UMES senior Nia Troutman had a front-row seat this summer to one of 2017's biggest events in women's golf while earning credit toward her degree in PGA golf management.
Troutman is in the midst of a seven-month internship at the Des Moines Golf & Country Club, which played host Aug. 14-20 to the Solheim Cup, a team competition that pits America's best pros against counterparts from Europe.
It afforded Troutman an opportunity to observe up close LPGA stars she watches from afar - Anna Nordqvist, Lexi Thompson, Michelle Wei and Cristie Kerr.
"It was amazing how focused they were," Troutman said. "I got a chance to see how professional golfers conduct themselves - how hard they practice and prepare, and how they interact with fans."
The Solheim Cup is a match-play format, so fans treat the biennial competition as any other routine American sporting event.
"The energy was amazing," Troutman said. "You can scream, yell, and be as loud as you want.
"I felt like if I could hit a ball. I could do the same they were doing," she said. The competitors "fed off the energy."
As an adolescent, Troutman had success athletically as a middle-distance runner but did not find it rewarding. She took up golf at age 14 and found her sports passion. She picked UMES for college to get out of her comfort zone in Dayton, Ohio.
Troutman applied as an underclassman for an internship at the Des Moines Golf & Country Club, one of the Midwest's premier golf venues, but was unsuccessful.
Fellow golf management student James Robinson, however, did do an internship in Des Moines and encouraged Troutman to submit a second application.
"He did a phenomenal job and had a really positive experience," Troutman said.
"I guess they did a double-take when they saw someone else from UMES was interested," Troutman said. After some preliminary paperwork and a phone interview, the club called her on her mother's birthday, Nov. 15, and offered her a long-term internship she needs to complete as a graduation requirement.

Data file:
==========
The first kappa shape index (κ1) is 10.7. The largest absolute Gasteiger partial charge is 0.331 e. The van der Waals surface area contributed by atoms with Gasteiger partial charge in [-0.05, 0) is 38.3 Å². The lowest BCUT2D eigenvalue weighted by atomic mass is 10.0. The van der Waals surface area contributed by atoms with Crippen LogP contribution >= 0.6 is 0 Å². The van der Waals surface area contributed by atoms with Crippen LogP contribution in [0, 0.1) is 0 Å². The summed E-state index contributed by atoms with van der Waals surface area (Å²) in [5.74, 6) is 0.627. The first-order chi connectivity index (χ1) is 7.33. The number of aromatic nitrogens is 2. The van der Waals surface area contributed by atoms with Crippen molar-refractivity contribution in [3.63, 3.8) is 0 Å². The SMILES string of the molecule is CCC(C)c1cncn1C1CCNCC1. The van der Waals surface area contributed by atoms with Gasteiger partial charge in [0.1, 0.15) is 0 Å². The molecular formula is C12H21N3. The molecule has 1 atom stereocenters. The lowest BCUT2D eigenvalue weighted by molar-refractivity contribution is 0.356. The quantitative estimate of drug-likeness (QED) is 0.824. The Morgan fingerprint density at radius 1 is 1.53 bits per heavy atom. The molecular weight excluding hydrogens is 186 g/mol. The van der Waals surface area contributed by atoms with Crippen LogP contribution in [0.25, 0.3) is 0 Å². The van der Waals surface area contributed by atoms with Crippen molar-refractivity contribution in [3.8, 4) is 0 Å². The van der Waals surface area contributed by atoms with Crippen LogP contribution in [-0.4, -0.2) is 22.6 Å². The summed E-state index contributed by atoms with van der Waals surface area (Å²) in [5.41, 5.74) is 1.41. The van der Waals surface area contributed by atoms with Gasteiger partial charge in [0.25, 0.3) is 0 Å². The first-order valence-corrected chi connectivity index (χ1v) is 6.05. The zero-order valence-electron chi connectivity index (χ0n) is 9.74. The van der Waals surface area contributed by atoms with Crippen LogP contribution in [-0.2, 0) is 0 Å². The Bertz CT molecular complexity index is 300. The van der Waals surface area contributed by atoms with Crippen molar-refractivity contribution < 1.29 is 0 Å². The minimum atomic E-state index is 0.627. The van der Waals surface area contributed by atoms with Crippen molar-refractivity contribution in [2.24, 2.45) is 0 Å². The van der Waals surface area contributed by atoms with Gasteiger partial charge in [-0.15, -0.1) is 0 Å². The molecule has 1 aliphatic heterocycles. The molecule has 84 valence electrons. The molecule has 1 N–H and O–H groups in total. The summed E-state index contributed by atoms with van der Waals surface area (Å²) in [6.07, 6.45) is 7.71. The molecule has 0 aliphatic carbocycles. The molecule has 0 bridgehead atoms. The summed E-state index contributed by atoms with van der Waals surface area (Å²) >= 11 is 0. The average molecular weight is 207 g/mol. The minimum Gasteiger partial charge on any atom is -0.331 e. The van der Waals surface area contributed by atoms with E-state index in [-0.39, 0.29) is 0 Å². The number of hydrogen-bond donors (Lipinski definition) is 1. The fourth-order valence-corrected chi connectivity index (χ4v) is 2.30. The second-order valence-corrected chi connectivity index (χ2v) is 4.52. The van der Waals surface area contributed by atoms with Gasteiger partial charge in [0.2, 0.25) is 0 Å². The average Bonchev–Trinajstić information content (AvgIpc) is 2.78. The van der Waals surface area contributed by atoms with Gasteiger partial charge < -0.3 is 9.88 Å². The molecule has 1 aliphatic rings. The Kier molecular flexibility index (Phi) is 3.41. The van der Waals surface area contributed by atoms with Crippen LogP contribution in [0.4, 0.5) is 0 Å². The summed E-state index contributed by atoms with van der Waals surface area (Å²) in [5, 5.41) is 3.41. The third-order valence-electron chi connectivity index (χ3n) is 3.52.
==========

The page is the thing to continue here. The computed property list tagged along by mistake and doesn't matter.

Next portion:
Troutman lives in a cottage on the grounds of the Des Moines course and except for summer-season student help, is the lone long-term intern.
She's responsible for managing the private club's "bag room," where she keeps close track of some 1,000 sets of members' clubs, ensures they are clean and in good shape, and properly cataloged.
She also works in the club's pro shop and this summer gave lessons and conducted clinics for junior golfers. Teaching golf is the career path she's hoping to take when she completes her degree requirements in 2018.
During the cup competition, Troutman rose before dawn to ensure the driving range was prepped for the pros who showed up to practice well before before starting their rounds.
"It was very interesting," she said. "The Europeans have a much different way of explaining strategies and planning. Even their instructors and caddies were right there."
Since a mixture of French, German, Spanish and Swedish was spoken, Troutman had difficulty grasping the nuances of what was being said while observing practice on the range.
On the American side, Troutman found herself drawn to watching Kerr, whom she described as "intense" on the practice range. "She sort of just shuts people out when she was working on certain aspects of her game."
Troutman marveled at the players' concentration and attention to perfecting shots, sometimes hitting 50 or more balls with one club "until they got it right."
Because she was an employee of the tournament host, she was expected to maintain a professional distance and refrain from approaching golfers for pictures or autographs.
Troutman did have a brief exchange with American Danielle Kang, who noticed the two were dressed virtually alike on a practice day. On Saturday, Kang spotted Troutman in the gallery and joked they were "not (wearing) matching (attire) that day."
"That was kind of cool," she said, "that she recognized me and remembered me."